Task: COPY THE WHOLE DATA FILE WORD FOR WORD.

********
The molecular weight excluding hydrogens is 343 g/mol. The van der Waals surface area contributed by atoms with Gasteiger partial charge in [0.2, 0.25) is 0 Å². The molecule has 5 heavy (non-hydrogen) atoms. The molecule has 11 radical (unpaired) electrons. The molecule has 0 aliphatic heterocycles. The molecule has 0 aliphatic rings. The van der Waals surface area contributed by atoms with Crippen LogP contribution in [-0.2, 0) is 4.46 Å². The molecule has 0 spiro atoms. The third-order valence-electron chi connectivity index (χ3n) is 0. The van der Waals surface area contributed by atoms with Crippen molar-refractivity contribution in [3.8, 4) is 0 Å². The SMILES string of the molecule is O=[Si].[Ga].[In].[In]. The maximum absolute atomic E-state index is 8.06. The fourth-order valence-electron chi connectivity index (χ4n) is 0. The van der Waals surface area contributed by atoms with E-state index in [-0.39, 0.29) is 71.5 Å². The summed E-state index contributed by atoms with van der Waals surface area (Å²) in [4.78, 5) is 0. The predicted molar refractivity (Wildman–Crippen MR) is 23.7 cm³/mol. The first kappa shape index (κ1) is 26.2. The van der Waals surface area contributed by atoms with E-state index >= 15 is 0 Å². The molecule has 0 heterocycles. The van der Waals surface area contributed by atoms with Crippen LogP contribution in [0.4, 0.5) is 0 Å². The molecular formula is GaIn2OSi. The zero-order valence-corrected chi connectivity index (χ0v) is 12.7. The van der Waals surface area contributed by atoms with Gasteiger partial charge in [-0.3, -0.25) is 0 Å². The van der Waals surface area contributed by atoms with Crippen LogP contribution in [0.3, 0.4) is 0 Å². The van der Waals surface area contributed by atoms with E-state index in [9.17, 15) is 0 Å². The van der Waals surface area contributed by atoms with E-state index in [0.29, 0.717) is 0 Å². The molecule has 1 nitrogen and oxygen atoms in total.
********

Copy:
The molecular weight excluding hydrogens is 343 g/mol. The van der Waals surface area contributed by atoms with Gasteiger partial charge in [0.2, 0.25) is 0 Å². The molecule has 5 heavy (non-hydrogen) atoms. The molecule has 11 radical (unpaired) electrons. The molecule has 0 aliphatic heterocycles. The molecule has 0 aliphatic rings. The van der Waals surface area contributed by atoms with Crippen LogP contribution in [-0.2, 0) is 4.46 Å². The molecule has 0 spiro atoms. The third-order valence-electron chi connectivity index (χ3n) is 0. The van der Waals surface area contributed by atoms with Crippen molar-refractivity contribution in [3.8, 4) is 0 Å². The SMILES string of the molecule is O=[Si].[Ga].[In].[In]. The maximum absolute atomic E-state index is 8.06. The fourth-order valence-electron chi connectivity index (χ4n) is 0. The van der Waals surface area contributed by atoms with E-state index in [-0.39, 0.29) is 71.5 Å². The summed E-state index contributed by atoms with van der Waals surface area (Å²) in [4.78, 5) is 0. The predicted molar refractivity (Wildman–Crippen MR) is 23.7 cm³/mol. The first kappa shape index (κ1) is 26.2. The van der Waals surface area contributed by atoms with E-state index >= 15 is 0 Å². The molecule has 0 heterocycles. The van der Waals surface area contributed by atoms with Crippen LogP contribution in [0.4, 0.5) is 0 Å². The molecular formula is GaIn2OSi. The zero-order valence-corrected chi connectivity index (χ0v) is 12.7. The van der Waals surface area contributed by atoms with Gasteiger partial charge in [-0.3, -0.25) is 0 Å². The van der Waals surface area contributed by atoms with Crippen LogP contribution in [0.3, 0.4) is 0 Å². The van der Waals surface area contributed by atoms with E-state index in [9.17, 15) is 0 Å². The van der Waals surface area contributed by atoms with E-state index in [0.29, 0.717) is 0 Å². The molecule has 1 nitrogen and oxygen atoms in total.